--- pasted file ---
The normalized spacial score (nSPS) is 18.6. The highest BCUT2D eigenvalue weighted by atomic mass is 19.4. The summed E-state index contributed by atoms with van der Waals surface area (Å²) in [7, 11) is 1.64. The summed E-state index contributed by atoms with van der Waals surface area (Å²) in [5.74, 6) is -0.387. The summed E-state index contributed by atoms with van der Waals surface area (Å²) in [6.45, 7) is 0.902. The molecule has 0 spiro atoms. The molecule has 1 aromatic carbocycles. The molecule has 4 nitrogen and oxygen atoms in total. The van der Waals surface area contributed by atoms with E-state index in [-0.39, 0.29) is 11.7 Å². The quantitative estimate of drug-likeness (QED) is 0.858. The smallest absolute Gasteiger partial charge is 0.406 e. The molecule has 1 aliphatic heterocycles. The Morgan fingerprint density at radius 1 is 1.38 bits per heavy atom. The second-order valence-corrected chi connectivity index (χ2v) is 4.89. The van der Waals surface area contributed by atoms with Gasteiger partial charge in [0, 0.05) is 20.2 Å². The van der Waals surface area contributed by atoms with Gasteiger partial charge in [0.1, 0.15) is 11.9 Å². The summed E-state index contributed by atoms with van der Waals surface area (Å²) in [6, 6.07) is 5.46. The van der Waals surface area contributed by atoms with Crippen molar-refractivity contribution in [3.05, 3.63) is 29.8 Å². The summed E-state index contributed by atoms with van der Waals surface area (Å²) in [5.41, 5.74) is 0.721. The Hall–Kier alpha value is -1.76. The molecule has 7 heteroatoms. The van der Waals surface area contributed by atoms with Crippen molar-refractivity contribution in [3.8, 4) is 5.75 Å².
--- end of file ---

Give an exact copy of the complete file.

The normalized spacial score (nSPS) is 18.6. The highest BCUT2D eigenvalue weighted by atomic mass is 19.4. The summed E-state index contributed by atoms with van der Waals surface area (Å²) in [7, 11) is 1.64. The summed E-state index contributed by atoms with van der Waals surface area (Å²) in [5.74, 6) is -0.387. The summed E-state index contributed by atoms with van der Waals surface area (Å²) in [6.45, 7) is 0.902. The molecule has 0 spiro atoms. The molecule has 1 aromatic carbocycles. The molecule has 4 nitrogen and oxygen atoms in total. The van der Waals surface area contributed by atoms with E-state index in [-0.39, 0.29) is 11.7 Å². The quantitative estimate of drug-likeness (QED) is 0.858. The smallest absolute Gasteiger partial charge is 0.406 e. The molecule has 1 aliphatic heterocycles. The Morgan fingerprint density at radius 1 is 1.38 bits per heavy atom. The second-order valence-corrected chi connectivity index (χ2v) is 4.89. The van der Waals surface area contributed by atoms with Gasteiger partial charge in [0, 0.05) is 20.2 Å². The van der Waals surface area contributed by atoms with Gasteiger partial charge in [0.1, 0.15) is 11.9 Å². The summed E-state index contributed by atoms with van der Waals surface area (Å²) in [6, 6.07) is 5.46. The van der Waals surface area contributed by atoms with Crippen molar-refractivity contribution in [3.05, 3.63) is 29.8 Å². The summed E-state index contributed by atoms with van der Waals surface area (Å²) in [5.41, 5.74) is 0.721. The Hall–Kier alpha value is -1.76. The molecule has 7 heteroatoms. The van der Waals surface area contributed by atoms with Crippen molar-refractivity contribution in [3.8, 4) is 5.75 Å².